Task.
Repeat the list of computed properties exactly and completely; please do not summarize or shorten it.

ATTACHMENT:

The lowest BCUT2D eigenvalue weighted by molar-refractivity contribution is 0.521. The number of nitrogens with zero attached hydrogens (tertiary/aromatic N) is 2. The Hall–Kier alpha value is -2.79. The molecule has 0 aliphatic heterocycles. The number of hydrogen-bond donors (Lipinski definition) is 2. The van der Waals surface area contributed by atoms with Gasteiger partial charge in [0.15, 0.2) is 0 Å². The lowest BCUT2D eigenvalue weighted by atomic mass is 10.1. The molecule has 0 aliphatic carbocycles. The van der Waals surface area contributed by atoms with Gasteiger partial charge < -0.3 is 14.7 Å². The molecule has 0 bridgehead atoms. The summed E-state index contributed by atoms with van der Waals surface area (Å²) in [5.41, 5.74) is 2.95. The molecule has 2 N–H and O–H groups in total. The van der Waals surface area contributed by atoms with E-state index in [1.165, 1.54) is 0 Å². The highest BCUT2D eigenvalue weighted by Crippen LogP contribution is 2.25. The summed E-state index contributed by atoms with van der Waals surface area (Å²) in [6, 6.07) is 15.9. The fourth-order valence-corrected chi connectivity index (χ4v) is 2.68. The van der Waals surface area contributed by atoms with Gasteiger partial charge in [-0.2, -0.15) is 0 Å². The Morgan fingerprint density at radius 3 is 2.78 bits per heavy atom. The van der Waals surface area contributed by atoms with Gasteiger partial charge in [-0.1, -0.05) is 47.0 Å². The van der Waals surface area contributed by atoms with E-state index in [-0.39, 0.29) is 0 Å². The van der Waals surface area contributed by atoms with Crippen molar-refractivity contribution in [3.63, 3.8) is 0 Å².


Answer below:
The lowest BCUT2D eigenvalue weighted by molar-refractivity contribution is 0.521. The number of nitrogens with zero attached hydrogens (tertiary/aromatic N) is 2. The Hall–Kier alpha value is -2.79. The molecule has 0 aliphatic heterocycles. The number of hydrogen-bond donors (Lipinski definition) is 2. The van der Waals surface area contributed by atoms with Gasteiger partial charge in [0.15, 0.2) is 0 Å². The lowest BCUT2D eigenvalue weighted by atomic mass is 10.1. The molecule has 0 aliphatic carbocycles. The van der Waals surface area contributed by atoms with Gasteiger partial charge < -0.3 is 14.7 Å². The molecule has 0 bridgehead atoms. The summed E-state index contributed by atoms with van der Waals surface area (Å²) in [5.41, 5.74) is 2.95. The molecule has 2 N–H and O–H groups in total. The van der Waals surface area contributed by atoms with E-state index in [1.165, 1.54) is 0 Å². The highest BCUT2D eigenvalue weighted by Crippen LogP contribution is 2.25. The summed E-state index contributed by atoms with van der Waals surface area (Å²) in [6, 6.07) is 15.9. The fourth-order valence-corrected chi connectivity index (χ4v) is 2.68. The van der Waals surface area contributed by atoms with Gasteiger partial charge in [-0.2, -0.15) is 0 Å². The Morgan fingerprint density at radius 3 is 2.78 bits per heavy atom. The van der Waals surface area contributed by atoms with Gasteiger partial charge in [-0.1, -0.05) is 47.0 Å². The van der Waals surface area contributed by atoms with E-state index in [-0.39, 0.29) is 0 Å². The van der Waals surface area contributed by atoms with Crippen molar-refractivity contribution in [3.63, 3.8) is 0 Å².